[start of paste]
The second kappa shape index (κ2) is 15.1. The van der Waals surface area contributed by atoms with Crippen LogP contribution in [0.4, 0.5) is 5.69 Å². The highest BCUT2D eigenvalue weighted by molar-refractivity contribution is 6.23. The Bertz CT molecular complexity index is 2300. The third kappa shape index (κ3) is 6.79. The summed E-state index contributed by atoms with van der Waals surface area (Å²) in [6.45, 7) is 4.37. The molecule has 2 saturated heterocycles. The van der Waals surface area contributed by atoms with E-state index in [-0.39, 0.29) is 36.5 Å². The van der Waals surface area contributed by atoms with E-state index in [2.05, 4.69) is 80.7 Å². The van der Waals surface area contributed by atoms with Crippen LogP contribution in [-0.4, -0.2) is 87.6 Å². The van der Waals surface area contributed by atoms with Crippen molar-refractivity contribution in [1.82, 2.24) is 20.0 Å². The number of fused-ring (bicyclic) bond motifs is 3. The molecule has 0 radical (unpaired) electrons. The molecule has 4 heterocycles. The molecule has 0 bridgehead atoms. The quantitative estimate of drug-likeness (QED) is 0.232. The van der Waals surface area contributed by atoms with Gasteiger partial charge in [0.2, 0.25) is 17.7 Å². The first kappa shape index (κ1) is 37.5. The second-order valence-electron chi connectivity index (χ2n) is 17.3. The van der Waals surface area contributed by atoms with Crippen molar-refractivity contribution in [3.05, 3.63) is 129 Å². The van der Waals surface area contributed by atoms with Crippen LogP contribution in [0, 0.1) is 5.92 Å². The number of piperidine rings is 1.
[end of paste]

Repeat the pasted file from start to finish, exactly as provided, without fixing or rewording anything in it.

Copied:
The second kappa shape index (κ2) is 15.1. The van der Waals surface area contributed by atoms with Crippen LogP contribution in [0.4, 0.5) is 5.69 Å². The highest BCUT2D eigenvalue weighted by molar-refractivity contribution is 6.23. The Bertz CT molecular complexity index is 2300. The third kappa shape index (κ3) is 6.79. The summed E-state index contributed by atoms with van der Waals surface area (Å²) in [6.45, 7) is 4.37. The molecule has 2 saturated heterocycles. The van der Waals surface area contributed by atoms with E-state index in [-0.39, 0.29) is 36.5 Å². The van der Waals surface area contributed by atoms with E-state index in [2.05, 4.69) is 80.7 Å². The van der Waals surface area contributed by atoms with Crippen LogP contribution in [-0.4, -0.2) is 87.6 Å². The van der Waals surface area contributed by atoms with Crippen molar-refractivity contribution in [1.82, 2.24) is 20.0 Å². The number of fused-ring (bicyclic) bond motifs is 3. The molecule has 0 radical (unpaired) electrons. The molecule has 4 heterocycles. The molecule has 0 bridgehead atoms. The quantitative estimate of drug-likeness (QED) is 0.232. The van der Waals surface area contributed by atoms with Gasteiger partial charge in [0.2, 0.25) is 17.7 Å². The first kappa shape index (κ1) is 37.5. The second-order valence-electron chi connectivity index (χ2n) is 17.3. The van der Waals surface area contributed by atoms with Crippen molar-refractivity contribution in [3.05, 3.63) is 129 Å². The van der Waals surface area contributed by atoms with Crippen LogP contribution in [0, 0.1) is 5.92 Å². The number of piperidine rings is 1.